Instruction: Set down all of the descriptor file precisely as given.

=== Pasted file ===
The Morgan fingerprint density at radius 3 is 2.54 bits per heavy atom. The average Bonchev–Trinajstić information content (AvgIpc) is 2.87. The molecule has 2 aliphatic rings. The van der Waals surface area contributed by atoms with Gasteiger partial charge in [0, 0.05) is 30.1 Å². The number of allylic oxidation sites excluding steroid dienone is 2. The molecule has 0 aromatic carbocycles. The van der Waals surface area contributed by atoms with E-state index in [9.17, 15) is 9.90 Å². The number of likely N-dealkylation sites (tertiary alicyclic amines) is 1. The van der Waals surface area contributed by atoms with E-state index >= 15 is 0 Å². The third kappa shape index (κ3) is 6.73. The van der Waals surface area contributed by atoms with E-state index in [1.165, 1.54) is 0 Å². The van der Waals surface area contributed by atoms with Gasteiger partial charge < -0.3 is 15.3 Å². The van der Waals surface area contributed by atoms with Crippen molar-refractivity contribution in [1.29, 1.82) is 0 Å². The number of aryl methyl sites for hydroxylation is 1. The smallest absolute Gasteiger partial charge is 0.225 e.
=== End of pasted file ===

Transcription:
The Morgan fingerprint density at radius 3 is 2.54 bits per heavy atom. The average Bonchev–Trinajstić information content (AvgIpc) is 2.87. The molecule has 2 aliphatic rings. The van der Waals surface area contributed by atoms with Gasteiger partial charge in [0, 0.05) is 30.1 Å². The number of allylic oxidation sites excluding steroid dienone is 2. The molecule has 0 aromatic carbocycles. The van der Waals surface area contributed by atoms with E-state index in [9.17, 15) is 9.90 Å². The number of likely N-dealkylation sites (tertiary alicyclic amines) is 1. The van der Waals surface area contributed by atoms with E-state index >= 15 is 0 Å². The third kappa shape index (κ3) is 6.73. The van der Waals surface area contributed by atoms with E-state index in [1.165, 1.54) is 0 Å². The van der Waals surface area contributed by atoms with Gasteiger partial charge < -0.3 is 15.3 Å². The van der Waals surface area contributed by atoms with Crippen molar-refractivity contribution in [1.29, 1.82) is 0 Å². The number of aryl methyl sites for hydroxylation is 1. The smallest absolute Gasteiger partial charge is 0.225 e.